Health care advocates in Colorado are lauding the passage of the Inflation Reduction Act for its provisions to lower health care costs for Coloradans.
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Speaking at a press event after the US Senate passed the legislation last week, the state’s Democratic US Senators Michael Bennetand John Hickenlooper both spoke to the legislation’s impact on their constituents.
“Fifty years from now this will be called the start of The Great Transition. When we transitioned to a clean energy economy. When we took a decisive step in the fight against climate change,” Hickenlooper said.
“It was wonderful to celebrate the Inflation Reduction Act in Denver today with Coloradans who will benefit from these investments,” Bennet said. “From lowering drug costs to fighting climate change, this historic bill is a major step toward pursuing an agenda in Washington that reflects the needs of Colorado.”
The federal government’s new authority to negotiate prices of costly prescription medications under Medicare would help older Coloradans by lowering prices on 10 drugs in 2026, another 15 drugs in 2027, 15 again in 2028, and up to 20 drugs per year for 2029 and beyond. The legislation would also place a $2,000 cap on out-of-pocket spending for Part D prescription medications starting in 2025 and a $35 per month cap on insulin prices starting next year for those enrolled in Medicare.
According to a report from the Kaiser Family Foundation (KFF), more than 113,000 Medicare beneficiaries in Colorado would benefit from lower costs to Part D prescription drugs from the new provisions.
“For health care consumers, especially older people and others who are on Medicaid Part D, the legislation will mean reduced costs on prescription drugs,” the Colorado Fiscal Institute said in its analysis of the Inflation Reduction Act. “And for those who get their health insurance through state exchanges, the bill will help them avoid potentially huge increases in premiums.
Finally, we will all benefit from a fairer tax code. Rich corporations have been racking up huge profits in recent years, and by closing tax loopholes that mostly benefit them and people who make over $400,000 a year, Congress is sending a message that the tax code should be fairer for working people.”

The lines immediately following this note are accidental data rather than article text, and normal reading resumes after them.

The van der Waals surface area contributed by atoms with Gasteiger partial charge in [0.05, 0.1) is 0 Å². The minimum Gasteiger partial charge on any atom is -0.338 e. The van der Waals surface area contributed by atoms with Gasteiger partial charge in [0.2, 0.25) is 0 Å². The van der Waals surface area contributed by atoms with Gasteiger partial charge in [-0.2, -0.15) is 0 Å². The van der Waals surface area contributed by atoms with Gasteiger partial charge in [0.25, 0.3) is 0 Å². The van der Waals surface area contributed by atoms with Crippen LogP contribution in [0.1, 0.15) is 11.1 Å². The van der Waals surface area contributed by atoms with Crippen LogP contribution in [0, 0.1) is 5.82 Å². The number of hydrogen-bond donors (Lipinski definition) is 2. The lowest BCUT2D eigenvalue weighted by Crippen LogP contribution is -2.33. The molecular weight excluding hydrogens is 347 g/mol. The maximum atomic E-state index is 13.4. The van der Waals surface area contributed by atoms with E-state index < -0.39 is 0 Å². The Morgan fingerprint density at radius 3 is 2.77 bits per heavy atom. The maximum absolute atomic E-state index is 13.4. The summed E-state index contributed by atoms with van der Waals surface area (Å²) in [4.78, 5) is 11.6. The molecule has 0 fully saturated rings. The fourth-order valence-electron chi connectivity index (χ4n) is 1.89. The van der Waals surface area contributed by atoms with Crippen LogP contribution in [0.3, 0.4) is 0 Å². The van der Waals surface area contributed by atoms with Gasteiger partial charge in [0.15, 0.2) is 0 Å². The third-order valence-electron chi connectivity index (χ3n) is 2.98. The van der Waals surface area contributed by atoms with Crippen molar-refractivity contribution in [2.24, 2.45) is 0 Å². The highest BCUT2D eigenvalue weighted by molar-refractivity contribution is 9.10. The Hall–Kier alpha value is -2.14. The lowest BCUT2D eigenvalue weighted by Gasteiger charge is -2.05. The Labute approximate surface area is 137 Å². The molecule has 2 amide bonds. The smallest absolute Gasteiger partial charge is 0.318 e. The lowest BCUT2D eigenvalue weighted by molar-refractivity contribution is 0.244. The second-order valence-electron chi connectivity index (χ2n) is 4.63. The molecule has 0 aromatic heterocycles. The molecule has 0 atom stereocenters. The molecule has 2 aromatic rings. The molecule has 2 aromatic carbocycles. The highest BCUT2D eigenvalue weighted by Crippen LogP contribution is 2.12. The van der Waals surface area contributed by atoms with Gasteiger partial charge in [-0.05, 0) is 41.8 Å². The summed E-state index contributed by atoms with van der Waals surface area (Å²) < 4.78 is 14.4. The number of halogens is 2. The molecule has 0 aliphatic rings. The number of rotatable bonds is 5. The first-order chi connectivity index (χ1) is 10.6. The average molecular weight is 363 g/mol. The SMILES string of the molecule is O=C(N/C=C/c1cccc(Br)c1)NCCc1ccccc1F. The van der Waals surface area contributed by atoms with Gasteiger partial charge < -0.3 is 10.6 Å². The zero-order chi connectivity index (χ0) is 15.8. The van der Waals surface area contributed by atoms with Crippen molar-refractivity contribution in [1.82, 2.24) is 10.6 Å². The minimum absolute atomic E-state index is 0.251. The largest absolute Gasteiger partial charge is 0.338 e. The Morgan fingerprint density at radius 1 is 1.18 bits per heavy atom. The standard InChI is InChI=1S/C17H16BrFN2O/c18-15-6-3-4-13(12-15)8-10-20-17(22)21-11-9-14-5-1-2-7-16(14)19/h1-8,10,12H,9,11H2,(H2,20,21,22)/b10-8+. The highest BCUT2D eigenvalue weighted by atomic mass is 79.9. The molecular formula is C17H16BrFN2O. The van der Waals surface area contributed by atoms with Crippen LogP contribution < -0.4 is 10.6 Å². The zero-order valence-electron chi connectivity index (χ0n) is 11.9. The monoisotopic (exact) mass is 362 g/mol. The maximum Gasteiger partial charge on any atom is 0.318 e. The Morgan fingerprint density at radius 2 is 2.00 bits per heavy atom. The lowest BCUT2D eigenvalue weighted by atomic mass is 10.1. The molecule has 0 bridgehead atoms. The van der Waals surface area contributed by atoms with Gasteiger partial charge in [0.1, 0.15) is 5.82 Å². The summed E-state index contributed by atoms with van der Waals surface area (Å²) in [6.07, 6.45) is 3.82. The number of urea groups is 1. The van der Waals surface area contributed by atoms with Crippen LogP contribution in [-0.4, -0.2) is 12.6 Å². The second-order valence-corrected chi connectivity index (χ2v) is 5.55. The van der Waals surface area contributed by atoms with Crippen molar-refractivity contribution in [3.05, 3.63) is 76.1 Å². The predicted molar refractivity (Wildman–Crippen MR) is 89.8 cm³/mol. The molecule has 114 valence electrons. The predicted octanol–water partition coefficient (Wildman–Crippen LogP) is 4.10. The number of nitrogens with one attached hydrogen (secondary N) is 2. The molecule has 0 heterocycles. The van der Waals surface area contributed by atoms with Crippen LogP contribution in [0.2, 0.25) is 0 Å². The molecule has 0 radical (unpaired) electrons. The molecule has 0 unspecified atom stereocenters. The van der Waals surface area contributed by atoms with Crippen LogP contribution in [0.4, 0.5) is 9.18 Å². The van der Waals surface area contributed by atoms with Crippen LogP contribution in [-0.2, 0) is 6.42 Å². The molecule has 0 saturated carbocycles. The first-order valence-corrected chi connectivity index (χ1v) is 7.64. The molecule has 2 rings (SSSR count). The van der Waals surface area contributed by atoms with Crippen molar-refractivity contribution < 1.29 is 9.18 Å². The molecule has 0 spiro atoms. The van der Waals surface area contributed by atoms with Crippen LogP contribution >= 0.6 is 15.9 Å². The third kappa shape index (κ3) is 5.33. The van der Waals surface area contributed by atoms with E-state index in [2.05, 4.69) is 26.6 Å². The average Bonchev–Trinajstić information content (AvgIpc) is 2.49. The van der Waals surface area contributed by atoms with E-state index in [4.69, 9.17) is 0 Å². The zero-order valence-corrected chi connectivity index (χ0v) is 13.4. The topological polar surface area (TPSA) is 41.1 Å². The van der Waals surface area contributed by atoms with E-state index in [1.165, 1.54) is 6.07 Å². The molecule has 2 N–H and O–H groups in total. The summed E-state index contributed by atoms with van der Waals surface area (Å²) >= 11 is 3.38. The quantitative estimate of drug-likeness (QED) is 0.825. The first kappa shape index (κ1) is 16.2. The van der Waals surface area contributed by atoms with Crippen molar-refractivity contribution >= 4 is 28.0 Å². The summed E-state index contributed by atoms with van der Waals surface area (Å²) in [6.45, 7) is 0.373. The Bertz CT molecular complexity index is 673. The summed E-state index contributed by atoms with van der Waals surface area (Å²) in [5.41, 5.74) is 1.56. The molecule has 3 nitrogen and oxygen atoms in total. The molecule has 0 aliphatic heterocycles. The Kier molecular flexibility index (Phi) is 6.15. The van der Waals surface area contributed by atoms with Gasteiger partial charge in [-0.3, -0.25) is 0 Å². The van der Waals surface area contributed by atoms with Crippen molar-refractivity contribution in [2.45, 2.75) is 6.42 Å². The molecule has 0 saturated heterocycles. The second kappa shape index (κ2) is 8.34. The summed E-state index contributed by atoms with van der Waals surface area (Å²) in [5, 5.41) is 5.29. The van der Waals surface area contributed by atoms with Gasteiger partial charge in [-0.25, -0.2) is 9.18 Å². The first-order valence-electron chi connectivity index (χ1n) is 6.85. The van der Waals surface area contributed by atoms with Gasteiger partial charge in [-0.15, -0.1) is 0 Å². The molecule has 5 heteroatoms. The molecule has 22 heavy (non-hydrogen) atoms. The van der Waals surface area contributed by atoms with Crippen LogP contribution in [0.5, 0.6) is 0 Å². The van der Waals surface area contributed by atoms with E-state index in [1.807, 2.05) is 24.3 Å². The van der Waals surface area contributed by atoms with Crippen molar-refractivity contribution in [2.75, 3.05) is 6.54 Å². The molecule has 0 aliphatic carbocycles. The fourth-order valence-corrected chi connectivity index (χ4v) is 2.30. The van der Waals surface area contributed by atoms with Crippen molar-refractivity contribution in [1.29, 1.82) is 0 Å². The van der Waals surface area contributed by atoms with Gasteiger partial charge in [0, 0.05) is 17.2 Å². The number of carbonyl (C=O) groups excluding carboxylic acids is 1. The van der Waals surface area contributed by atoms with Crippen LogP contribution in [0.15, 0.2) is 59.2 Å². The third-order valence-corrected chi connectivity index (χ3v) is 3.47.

The Inflation Reduction Act extends subsidies for the ACA marketplace through 2025. Previously under the American Rescue Plan Act (ARPA) of 2021, beneficiaries received enhanced premium subsidies for plans purchased through the marketplace. The temporary subsidies that were set to expire at the end of 2022 will continue to support those enrolled on affordable plans for an additional 3 years.
“I thank President Biden for signing this important bill into law. I’m grateful and extremely excited to plan for the 3-year extension of additional savings for our customers,” said Connect for Health Colorado’s Chief Executive Officer Kevin Patterson.
“In Colorado, these enhanced subsidies lowered costs for 155,000 enrollees, reduced their average out-of-pocket costs by $900 per year and resulted in increased enrollments in rural communities across our state. I hope that the more than 200,000 Coloradans who rely on us to afford health insurance and get the health care they need can rest easier knowing this level of financial help will continue for years to come.”
According to Health Management Associates Managing Principal for the Colorado region, Gaurav Nagrath, the federal government will continue to lead efforts to build out policy and operational components to support statewide implementation of the reforms.
“Various stakeholders will want to help inform CMS’s work on numerous issues through comments, standalone analysis, and other tools,” Nagrath said. “[CMS] also will need assistance analyzing and developing updated benefit designs and understanding how benefit redesigns and new pricing dynamics will impact business decisions, revenue, and patient behavior. The extension of ARPA’s enhanced subsidy structure provides more near-term certainty about eligibility and enrollment for the Colorado market. It also provides renewed momentum for CMS to engage with the state and its stakeholders on Marketplace policies and structures.”
Colorado has passed progressive legislation in recent years also aimed at making health care more affordable.
The Prescription Drug Affordability Board is drafting a process to review the prices of prescription drugs in the state and establish upper payment limits for medications deemed to be too expensive. The board will collect and evaluate data from drug manufacturers and other stakeholders to make informed decisions about which prescription drugs are too expensive for consumers.
Starting in 2023, the Colorado Option will be available to all Coloradans who buy their health insurance on the individual market and small employers with less than 100 employees. It will also include new support for Coloradans that have been left out of the financial help provided under the ACA, while expanding subsidies for some consumers enrolled through Connect for Health Colorado.
“We’re ecstatic to see the passage of the Inflation Reduction Act, and in particular the continuation of the expanded ACA subsidies that have helped many Coloradans afford health insurance,” said Colorado’s Insurance Commissioner Michael Conway. “We are excited to be able to show people the savings from the Inflation Reduction Act as we get closer to open enrollment.”